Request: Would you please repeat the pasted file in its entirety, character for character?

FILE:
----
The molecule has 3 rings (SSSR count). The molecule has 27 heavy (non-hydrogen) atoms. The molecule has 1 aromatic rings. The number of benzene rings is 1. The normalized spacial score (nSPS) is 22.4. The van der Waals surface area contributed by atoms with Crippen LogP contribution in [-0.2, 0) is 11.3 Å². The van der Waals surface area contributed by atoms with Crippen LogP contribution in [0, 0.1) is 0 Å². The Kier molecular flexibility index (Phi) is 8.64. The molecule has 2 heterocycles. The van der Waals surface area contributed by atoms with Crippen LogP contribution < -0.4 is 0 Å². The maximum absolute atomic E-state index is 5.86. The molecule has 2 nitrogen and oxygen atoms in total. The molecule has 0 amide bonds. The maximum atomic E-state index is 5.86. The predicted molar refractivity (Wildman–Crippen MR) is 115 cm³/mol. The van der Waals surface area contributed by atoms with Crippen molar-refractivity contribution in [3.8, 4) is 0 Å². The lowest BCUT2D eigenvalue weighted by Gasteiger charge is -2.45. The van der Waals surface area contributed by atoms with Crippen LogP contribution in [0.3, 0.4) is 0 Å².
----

The molecule has 3 rings (SSSR count). The molecule has 27 heavy (non-hydrogen) atoms. The molecule has 1 aromatic rings. The number of benzene rings is 1. The normalized spacial score (nSPS) is 22.4. The van der Waals surface area contributed by atoms with Crippen LogP contribution in [-0.2, 0) is 11.3 Å². The van der Waals surface area contributed by atoms with Crippen LogP contribution in [0, 0.1) is 0 Å². The Kier molecular flexibility index (Phi) is 8.64. The molecule has 2 heterocycles. The van der Waals surface area contributed by atoms with Crippen LogP contribution < -0.4 is 0 Å². The maximum absolute atomic E-state index is 5.86. The molecule has 2 nitrogen and oxygen atoms in total. The molecule has 0 amide bonds. The maximum atomic E-state index is 5.86. The predicted molar refractivity (Wildman–Crippen MR) is 115 cm³/mol. The van der Waals surface area contributed by atoms with Crippen molar-refractivity contribution in [3.8, 4) is 0 Å². The lowest BCUT2D eigenvalue weighted by Gasteiger charge is -2.45. The van der Waals surface area contributed by atoms with Crippen LogP contribution in [0.3, 0.4) is 0 Å².